Tuesday, January 17, 2012

Was Jinnah democratic? - III

By Yasser Latif Hamdani

In this final installment I propose to address the issue of Jinnah’s infamous pronouncement vis-à-vis Urdu.

It is important to draw a distinction here between state language/lingua franca and national language. The two are entirely distinct — the former is appurtenant to statehood and the latter is a cultural construct. Nowhere in any of his speeches on that fateful trip to East Pakistan did Jinnah refer to Urdu as the national language. He used the words state language and lingua franca interchangeably. More importantly, he repeatedly emphasised in the same speeches that East Pakistanis had every right to safeguard and protect the Bengali language and culture as the official language and culture of East Pakistan. The impression therefore that Jinnah was out to destroy the Bengali language and culture is erroneous.

In so far as the decision to elevate Urdu as the lingua franca, the language of communication and the state language of Pakistan is concerned, it was obvious that the language of communication was one that was understood in all five provinces of the new state. This was Urdu and Urdu alone. How could Bengali be made the lingua franca of Pakistan? It was of course an important Pakistani language that could have been made the language of the East Pakistan province but no case could be made out for Bengali as state language of Pakistan. To draw an analogy, should Punjabi language be made the state language of Pakistan simply because the Punjabis enjoy the same demographic majority that the Bengalis did pre-1971?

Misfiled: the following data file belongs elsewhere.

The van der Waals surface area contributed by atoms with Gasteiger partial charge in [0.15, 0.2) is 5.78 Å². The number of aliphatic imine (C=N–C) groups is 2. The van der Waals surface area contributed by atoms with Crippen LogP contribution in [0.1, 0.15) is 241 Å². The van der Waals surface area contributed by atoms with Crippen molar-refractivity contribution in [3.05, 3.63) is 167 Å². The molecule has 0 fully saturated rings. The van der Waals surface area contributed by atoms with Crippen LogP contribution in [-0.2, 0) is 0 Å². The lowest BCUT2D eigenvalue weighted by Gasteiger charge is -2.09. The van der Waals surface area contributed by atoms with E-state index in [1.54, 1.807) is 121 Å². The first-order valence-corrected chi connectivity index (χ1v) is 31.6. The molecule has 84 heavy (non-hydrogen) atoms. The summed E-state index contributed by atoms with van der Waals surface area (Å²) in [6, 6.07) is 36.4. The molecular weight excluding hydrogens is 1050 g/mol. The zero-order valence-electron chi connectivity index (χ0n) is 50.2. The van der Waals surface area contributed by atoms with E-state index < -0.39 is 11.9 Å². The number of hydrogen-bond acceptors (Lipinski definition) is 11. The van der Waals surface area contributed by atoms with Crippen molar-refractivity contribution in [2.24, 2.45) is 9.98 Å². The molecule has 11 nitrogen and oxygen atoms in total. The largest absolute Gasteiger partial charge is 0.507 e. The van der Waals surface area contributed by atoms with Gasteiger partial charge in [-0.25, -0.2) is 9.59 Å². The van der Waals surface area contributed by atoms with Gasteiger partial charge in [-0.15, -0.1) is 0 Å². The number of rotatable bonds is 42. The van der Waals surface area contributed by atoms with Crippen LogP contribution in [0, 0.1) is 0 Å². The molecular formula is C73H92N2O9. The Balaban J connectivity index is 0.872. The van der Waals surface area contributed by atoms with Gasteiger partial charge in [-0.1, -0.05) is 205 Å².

Nor was this something unique to Pakistan. Here it is important to bust a myth about India. It is suggested that Hindi is not the state language of India. Hindi is the constitutionally declared official language in India. The Indian constitution in Part XVII states: “The official language of the Union shall be Hindi in the Devanagari script.” Of course practical experience in both Pakistan and India forced these states to recognise other languages — Bengali was declared the national language alongside Urdu in Pakistan in 1954, which was duly recognised in the constitutions of 1956 and 1962 — but the point is that both India and Pakistan chose a variant of Hindustani, in Devanagari script Hindi and in Arabic script Urdu, respectively.

In any event, Pakistan’s position vis-à-vis Urdu cannot be compared to Turkey’s elevation of Turkish as the national language and similarly, unlike Turkey that oppressed the Kurdish language and culture, Pakistan did recognise Bengali as a national language (not just state language) and documents and currency notes from the 1950s and the 1960s are all in both Urdu and Bengali. Even Jinnah’s mausoleum has both Urdu and Bengali inscriptions.

Therefore, I submit that this accusation against Jinnah — though very popular — fails the test of facts. This misrepresentation overshadowed other more monumental decisions taken by Jinnah. For example, on the same trip Jinnah overturned the martial race theory, declaring that the martial qualities of the Bengalis had been suppressed by the colonial rulers and that the Bengalis were second to none. He thus became the first ruler in 200 years to undo the officially sanctioned racism against the Bengalis.